Filed under: Arts, creativity, humour, life, Scotland, theatre | Tags: cora bissett, Emma Pollock, fringe, Ricky Ross, Scottish Theatre, theatre, Withered hand
What gets you through that odd time between midnight and 4am (the most common time for people to die in their sleep – and known as the hour of souls)?
That’s what Cora Bissett explores in this part hilarious, part melancholic exploration of life in Glasgow, although it could be any city in the world really.
It came to the Edinburgh Fringe on the back of rave reviews and awards and I can tell you they are justified.
There was no programme handed out so I can’t be sure who was performing but they ranged from a babe in arms to a bunch of thirty/forty somethings.
This band of troubadors included actors, singers, musicians, dancers and gymnasts and feels like a modern day Chaucer’s tales. It’s all supported by a, sometimes beautiful, video backdrop that blends effortlessly into the action
I counted 22 performers at the curtain call (to a standing ovation) including the aforementioned Cora Bissett (Roadkill).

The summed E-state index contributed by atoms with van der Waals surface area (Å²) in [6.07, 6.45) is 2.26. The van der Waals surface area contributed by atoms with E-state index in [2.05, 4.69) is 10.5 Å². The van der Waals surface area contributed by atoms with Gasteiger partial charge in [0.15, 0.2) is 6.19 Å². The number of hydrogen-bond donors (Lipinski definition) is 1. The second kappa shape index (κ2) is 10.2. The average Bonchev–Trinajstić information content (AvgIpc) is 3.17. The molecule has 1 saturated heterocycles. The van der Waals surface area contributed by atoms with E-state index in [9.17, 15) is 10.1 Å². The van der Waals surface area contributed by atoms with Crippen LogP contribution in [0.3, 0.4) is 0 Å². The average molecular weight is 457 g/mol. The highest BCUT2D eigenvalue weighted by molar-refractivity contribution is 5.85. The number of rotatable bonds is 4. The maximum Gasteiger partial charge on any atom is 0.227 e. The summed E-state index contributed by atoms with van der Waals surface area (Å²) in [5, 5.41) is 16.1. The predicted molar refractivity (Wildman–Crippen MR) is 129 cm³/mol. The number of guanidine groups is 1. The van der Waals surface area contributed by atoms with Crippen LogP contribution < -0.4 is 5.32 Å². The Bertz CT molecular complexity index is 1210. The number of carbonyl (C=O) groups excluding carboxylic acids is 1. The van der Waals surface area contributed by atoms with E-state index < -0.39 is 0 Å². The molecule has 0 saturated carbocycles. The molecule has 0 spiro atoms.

This is more of a polemic on life in Scotland and a curation of Scottish culture than a story as such.
And the result is a thing of great beauty.
“Chips and Cheese” a late night drinking song had me rolling in the aisles but the closing number that spelled the end of the night, and indeed life itself, was hauntingly beautiful.
The great and the good of Scottish music were involved in creating the show; Withered Hand, Emma Pollock, Ricky Ross, Rachel Sermani, Errors, Swimmer One, RM Hubbard to name but a few and it’s nothing if not eclectic. You might have thought that would make for a hotch potch of styles but it all knits together beautifully.
There are two moments of aerial acrobatics (in very different styles) that are simply breathtaking and in the second case deeply poignant.
Without ever reverting to kitsch or kailyard or tradition of any sort this performance brews up an homage to Scottish culture that is right on the money for the 21st century. It’s the sort of thing that, on a good day, National Theatre of Scotland embraces so well and this is right up there with the very best of what NToS does.
I eagerly await my trip to Dundee to see Bissett’s very different, and even more lauded, Roadkill in September.
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